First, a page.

The first harvest yielded by the theory of subsistent relations is the disclosure of an authentic plurality and alterity within the Triune God. St Thomas begins by exhibiting the plurality of persons professed by Christian faith. The theme of plurality within unity has nothing to do with any kind of mathematical hypothesizing or hermetic speculation on the meaning of numbers. Thomas explains it with the utmost clarity in his Questions De potentia:
the plurality of persons in God is an article of faith, and natural human reason is unable to investigate and adequately understand it... The holy Fathers, however, were compelled to discuss this and other matters of faith by the objections raised by those who denied the faith. . . . Nor is such a discussion useless, since it enables the mind to get enough of a glimpse of the truth to steer clear of error.3
1 The term 'monotheism' was unknown to the medievals. It only emerged in the seventeenth century (cf. R. Hulsewiesche, 'Monotheismus', in Historiches Worterbuch der Philosophie, vol. 6, ed. J. Ritter and K. Grander, Basel and Stuttgart, 1984, cols. 142-146).
2 See the prologues to questions 29, 30, 31, and 39.
3 De potentia, q. 9, a. 5; this observation echoes an analogous comment by St Albert on the same question (Albert, I Sent. d. 23, a. 3). See above, in Chapter 2, 'Understanding the Faith'.
Faith acknowledges that God is Father, Son, and Holy Spirit. Theology seeks to disclose the truth of this credal confession, by showing how and why we can truly say that the Father, Son, and Holy Spirit are 'three persons'. It is faith, and not a rationalization deriving simply from human reasoning, which leads to this affirmation.4 Theological investigation envisages its task as avoiding the dead-ends of Arianism and Sabellianism, in a exercise in contemplation whose fruits are passed on to believers. Standing on this ground, the exposition puts the study of relation and person to work, with precision:
From what we have said it follows that there are several persons in God. For it was shown above that 'person' used of God means relation as a reality which subsists in the divine nature. It was also established that in God there are several real relations. Hence it follows that there are several subsisting realities in the divine nature. And this is to say that there are several persons in God.5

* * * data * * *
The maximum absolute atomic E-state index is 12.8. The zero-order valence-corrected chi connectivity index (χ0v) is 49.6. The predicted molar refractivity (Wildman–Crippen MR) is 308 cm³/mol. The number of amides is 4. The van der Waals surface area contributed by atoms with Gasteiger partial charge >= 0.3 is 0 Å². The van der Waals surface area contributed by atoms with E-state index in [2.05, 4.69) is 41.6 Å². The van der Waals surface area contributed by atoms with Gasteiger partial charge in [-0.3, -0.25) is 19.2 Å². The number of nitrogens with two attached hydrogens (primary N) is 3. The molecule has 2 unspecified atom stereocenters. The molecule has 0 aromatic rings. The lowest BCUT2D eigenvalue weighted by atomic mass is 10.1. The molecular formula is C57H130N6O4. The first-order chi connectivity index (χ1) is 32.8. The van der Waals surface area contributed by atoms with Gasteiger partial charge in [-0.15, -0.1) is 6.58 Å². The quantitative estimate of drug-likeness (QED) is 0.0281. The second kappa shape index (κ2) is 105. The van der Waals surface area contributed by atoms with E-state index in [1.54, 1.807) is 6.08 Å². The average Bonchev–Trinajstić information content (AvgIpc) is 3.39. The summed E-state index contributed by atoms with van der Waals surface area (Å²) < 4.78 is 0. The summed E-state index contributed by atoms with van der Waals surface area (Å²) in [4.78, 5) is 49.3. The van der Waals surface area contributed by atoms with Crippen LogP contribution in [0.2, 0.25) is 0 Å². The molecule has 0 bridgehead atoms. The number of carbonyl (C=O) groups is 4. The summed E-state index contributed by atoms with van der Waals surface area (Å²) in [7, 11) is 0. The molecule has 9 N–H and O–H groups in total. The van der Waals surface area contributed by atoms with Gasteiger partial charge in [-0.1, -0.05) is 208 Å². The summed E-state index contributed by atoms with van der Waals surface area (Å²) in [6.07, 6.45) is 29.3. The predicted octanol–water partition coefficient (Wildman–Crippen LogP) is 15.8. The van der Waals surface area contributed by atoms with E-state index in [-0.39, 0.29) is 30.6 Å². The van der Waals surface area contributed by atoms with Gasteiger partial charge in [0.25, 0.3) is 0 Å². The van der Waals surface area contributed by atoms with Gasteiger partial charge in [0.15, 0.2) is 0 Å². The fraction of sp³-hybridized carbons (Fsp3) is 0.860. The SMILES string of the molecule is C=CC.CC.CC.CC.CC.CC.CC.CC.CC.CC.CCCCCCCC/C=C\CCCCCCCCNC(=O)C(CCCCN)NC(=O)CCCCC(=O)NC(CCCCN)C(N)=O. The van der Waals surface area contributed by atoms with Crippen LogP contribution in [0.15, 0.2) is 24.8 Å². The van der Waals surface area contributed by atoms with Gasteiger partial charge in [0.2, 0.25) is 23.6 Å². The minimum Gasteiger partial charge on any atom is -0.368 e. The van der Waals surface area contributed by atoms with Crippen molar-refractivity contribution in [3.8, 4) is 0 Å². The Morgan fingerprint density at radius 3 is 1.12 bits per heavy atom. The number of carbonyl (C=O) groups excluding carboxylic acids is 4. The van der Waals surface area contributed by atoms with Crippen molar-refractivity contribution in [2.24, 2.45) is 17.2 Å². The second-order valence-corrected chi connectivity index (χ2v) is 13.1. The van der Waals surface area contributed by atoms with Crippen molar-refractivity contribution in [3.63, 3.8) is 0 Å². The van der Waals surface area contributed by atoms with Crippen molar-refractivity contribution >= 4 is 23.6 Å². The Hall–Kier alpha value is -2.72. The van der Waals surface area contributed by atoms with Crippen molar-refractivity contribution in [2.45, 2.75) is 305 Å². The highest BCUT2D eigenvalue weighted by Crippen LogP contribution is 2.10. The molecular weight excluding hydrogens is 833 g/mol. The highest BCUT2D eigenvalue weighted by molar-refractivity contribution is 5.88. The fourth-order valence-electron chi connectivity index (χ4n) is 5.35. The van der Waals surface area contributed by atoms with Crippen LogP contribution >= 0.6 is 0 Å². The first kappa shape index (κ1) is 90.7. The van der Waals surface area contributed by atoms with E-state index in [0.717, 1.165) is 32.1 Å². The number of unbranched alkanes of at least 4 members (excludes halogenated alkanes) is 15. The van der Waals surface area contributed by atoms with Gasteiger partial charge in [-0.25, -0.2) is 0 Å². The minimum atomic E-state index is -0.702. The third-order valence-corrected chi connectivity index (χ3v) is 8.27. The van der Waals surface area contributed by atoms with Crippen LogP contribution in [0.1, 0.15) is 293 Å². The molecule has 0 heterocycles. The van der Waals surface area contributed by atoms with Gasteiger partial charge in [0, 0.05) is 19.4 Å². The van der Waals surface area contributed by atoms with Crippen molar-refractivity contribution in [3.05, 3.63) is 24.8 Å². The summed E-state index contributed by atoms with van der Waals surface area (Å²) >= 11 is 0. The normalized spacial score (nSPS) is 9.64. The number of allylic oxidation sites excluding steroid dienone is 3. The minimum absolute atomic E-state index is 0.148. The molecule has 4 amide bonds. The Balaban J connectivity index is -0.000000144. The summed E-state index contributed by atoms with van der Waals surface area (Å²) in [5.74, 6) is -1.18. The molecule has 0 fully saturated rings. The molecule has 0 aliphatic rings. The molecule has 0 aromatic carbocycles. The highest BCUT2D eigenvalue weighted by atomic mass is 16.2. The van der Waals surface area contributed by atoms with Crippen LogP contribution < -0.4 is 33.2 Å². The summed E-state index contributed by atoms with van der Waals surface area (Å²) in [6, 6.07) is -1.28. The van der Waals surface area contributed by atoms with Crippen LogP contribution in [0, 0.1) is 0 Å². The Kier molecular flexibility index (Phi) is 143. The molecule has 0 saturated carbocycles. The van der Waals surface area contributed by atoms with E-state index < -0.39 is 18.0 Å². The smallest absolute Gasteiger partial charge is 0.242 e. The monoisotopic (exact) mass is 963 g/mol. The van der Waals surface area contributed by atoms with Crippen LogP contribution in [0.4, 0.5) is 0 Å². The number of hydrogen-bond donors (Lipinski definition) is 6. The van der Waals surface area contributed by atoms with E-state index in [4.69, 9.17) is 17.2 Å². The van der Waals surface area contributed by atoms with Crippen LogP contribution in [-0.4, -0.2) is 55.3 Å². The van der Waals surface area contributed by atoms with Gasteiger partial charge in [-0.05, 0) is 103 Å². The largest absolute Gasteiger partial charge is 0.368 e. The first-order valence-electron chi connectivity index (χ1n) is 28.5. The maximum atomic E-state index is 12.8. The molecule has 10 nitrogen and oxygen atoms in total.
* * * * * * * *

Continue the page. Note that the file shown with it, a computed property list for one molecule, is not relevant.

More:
One can easily see that this response is the upshot of question 29 ('relation as a reality which subsists') and also of the ideas which Thomas drew out of the study of relation in question 28 (it gave him 'several real relations'). What interests Thomas in these discusses is plurality. The recognition of a plurality of real subsistent relations enables one to show how we can understand the plurality of persons in God. And, by giving us a plurality of persons, it gives thinking believers the chance of seeing why the language of faith can accurately use the word 'persons' in the plural. This plurality is not a matter of three 'absolute' entities within God (which would undermine the simplicity and unity of God, by colluding with tritheism). The issue is one of a 'plurality of relations' in God, leaving the unity of the divine nature intact, since the being of the relation is the being of the nature.6
As he formulates it in his synthesizing works, this response is less banal than one might be led to suspect. Albert, for instance, had been content with fine-tuning the Patristics' discourse on Trinitarian plurality, and exhibiting specimens of it,7 reminding people that the distinction of the persons derives from the relative properties.8 Following the lead of Alexander of Hales, whose Summa likewise calls on the relations,9 and refining the traditional terminology, St Bonaventure looked to the fruitfulness in the Trinity (the fact that goodness, charity, primacy, and perfection require a plurality of persons) to bring about plurality amongst the persons.i° But none of these authors
4 See above, in Chapter 2, 'The Rejection of Rationalism'.
5 ST I, q. 30, a. 1; cf. De potentia, q. 9, a. 5. 6 ST I, q. 30, a. 1, ad 3.
7 Albert, I Sent. d. 23, aa. 3-7. 8 Albert, I Sent. d. 23, a. 8; cf. d. 2, a. 9.
9 Summa fratris Alexandri, Book I (ed. Quaracchi, vol. 1, nos. 314-316).
10 Bonaventure, I Sent. d. 2, art. 1, q. 2 and q. 4.
presents a response comparable to Thomas'.11 The comparison of their responses with the one Thomas gave in his Commentary on the Sentences also shows the development of his thinking on the topic. In his 'Writing on the Sentences', he explained perfectly well that the name person signifies relation as subsisting, but he does not turn to the notion of relation when he needs to account for the use of the word persons in the plural.12 The notion of subsistent relation appears in a more developed form in the De potentia, where Thomas' main concern is to validate his theory of the Word.13 The Summas response to this question is a benchmark.